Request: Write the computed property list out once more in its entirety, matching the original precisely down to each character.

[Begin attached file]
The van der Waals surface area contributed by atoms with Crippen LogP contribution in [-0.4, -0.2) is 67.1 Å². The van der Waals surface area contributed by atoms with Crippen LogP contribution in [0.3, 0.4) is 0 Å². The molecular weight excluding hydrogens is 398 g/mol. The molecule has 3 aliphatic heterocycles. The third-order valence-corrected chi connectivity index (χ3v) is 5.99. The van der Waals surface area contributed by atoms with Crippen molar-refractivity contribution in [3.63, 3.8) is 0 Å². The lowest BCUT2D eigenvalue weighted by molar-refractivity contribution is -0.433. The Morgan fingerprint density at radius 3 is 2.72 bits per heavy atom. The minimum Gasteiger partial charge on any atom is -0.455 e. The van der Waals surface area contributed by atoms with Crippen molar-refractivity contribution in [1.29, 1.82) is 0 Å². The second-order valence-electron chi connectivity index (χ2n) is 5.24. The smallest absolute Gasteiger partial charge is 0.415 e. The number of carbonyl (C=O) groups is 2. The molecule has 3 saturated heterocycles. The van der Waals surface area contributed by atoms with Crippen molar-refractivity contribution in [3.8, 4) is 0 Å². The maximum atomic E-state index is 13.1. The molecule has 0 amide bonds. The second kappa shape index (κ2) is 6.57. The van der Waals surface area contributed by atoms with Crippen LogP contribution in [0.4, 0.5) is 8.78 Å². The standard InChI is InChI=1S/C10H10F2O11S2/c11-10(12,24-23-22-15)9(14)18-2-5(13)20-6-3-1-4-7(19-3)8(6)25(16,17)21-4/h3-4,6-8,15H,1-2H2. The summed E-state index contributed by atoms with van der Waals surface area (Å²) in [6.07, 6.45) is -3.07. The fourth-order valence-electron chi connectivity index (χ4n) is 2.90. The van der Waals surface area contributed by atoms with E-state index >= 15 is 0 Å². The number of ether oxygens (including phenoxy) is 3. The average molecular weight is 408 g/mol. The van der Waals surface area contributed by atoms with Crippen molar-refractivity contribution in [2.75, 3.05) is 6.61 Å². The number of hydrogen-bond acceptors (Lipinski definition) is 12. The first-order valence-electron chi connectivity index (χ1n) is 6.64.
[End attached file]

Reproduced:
The van der Waals surface area contributed by atoms with Crippen LogP contribution in [-0.4, -0.2) is 67.1 Å². The van der Waals surface area contributed by atoms with Crippen LogP contribution in [0.3, 0.4) is 0 Å². The molecular weight excluding hydrogens is 398 g/mol. The molecule has 3 aliphatic heterocycles. The third-order valence-corrected chi connectivity index (χ3v) is 5.99. The van der Waals surface area contributed by atoms with Crippen molar-refractivity contribution in [3.63, 3.8) is 0 Å². The lowest BCUT2D eigenvalue weighted by molar-refractivity contribution is -0.433. The Morgan fingerprint density at radius 3 is 2.72 bits per heavy atom. The minimum Gasteiger partial charge on any atom is -0.455 e. The van der Waals surface area contributed by atoms with Crippen molar-refractivity contribution in [1.29, 1.82) is 0 Å². The second-order valence-electron chi connectivity index (χ2n) is 5.24. The smallest absolute Gasteiger partial charge is 0.415 e. The number of carbonyl (C=O) groups is 2. The molecule has 3 saturated heterocycles. The van der Waals surface area contributed by atoms with Crippen molar-refractivity contribution in [3.8, 4) is 0 Å². The maximum atomic E-state index is 13.1. The molecule has 0 amide bonds. The second kappa shape index (κ2) is 6.57. The van der Waals surface area contributed by atoms with Crippen LogP contribution in [0.4, 0.5) is 8.78 Å². The standard InChI is InChI=1S/C10H10F2O11S2/c11-10(12,24-23-22-15)9(14)18-2-5(13)20-6-3-1-4-7(19-3)8(6)25(16,17)21-4/h3-4,6-8,15H,1-2H2. The summed E-state index contributed by atoms with van der Waals surface area (Å²) in [6.07, 6.45) is -3.07. The fourth-order valence-electron chi connectivity index (χ4n) is 2.90. The van der Waals surface area contributed by atoms with E-state index >= 15 is 0 Å². The number of ether oxygens (including phenoxy) is 3. The average molecular weight is 408 g/mol. The van der Waals surface area contributed by atoms with Crippen molar-refractivity contribution in [2.75, 3.05) is 6.61 Å². The number of hydrogen-bond acceptors (Lipinski definition) is 12. The first-order valence-electron chi connectivity index (χ1n) is 6.64.